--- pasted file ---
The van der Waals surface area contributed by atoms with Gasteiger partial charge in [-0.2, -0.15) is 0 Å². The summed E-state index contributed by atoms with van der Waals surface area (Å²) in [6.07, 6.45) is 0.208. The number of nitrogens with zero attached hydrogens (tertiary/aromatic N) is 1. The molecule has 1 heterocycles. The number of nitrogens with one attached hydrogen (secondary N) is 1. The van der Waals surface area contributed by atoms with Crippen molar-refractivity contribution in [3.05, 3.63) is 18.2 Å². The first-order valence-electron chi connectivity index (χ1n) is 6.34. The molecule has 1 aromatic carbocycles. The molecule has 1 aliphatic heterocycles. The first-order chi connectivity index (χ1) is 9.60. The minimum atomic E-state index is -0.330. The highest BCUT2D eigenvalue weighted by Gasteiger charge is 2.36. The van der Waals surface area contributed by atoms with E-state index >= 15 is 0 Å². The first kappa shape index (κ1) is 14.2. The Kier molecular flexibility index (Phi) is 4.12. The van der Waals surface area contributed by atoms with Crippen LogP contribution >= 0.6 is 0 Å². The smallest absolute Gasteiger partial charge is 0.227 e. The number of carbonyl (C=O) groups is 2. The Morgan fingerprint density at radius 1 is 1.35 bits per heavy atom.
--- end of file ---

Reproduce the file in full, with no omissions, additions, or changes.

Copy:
The van der Waals surface area contributed by atoms with Gasteiger partial charge in [-0.2, -0.15) is 0 Å². The summed E-state index contributed by atoms with van der Waals surface area (Å²) in [6.07, 6.45) is 0.208. The number of nitrogens with zero attached hydrogens (tertiary/aromatic N) is 1. The molecule has 1 heterocycles. The number of nitrogens with one attached hydrogen (secondary N) is 1. The van der Waals surface area contributed by atoms with Crippen molar-refractivity contribution in [3.05, 3.63) is 18.2 Å². The first-order valence-electron chi connectivity index (χ1n) is 6.34. The molecule has 1 aromatic carbocycles. The molecule has 1 aliphatic heterocycles. The first-order chi connectivity index (χ1) is 9.60. The minimum atomic E-state index is -0.330. The highest BCUT2D eigenvalue weighted by Gasteiger charge is 2.36. The van der Waals surface area contributed by atoms with E-state index >= 15 is 0 Å². The first kappa shape index (κ1) is 14.2. The Kier molecular flexibility index (Phi) is 4.12. The van der Waals surface area contributed by atoms with Crippen LogP contribution >= 0.6 is 0 Å². The smallest absolute Gasteiger partial charge is 0.227 e. The number of carbonyl (C=O) groups is 2. The Morgan fingerprint density at radius 1 is 1.35 bits per heavy atom.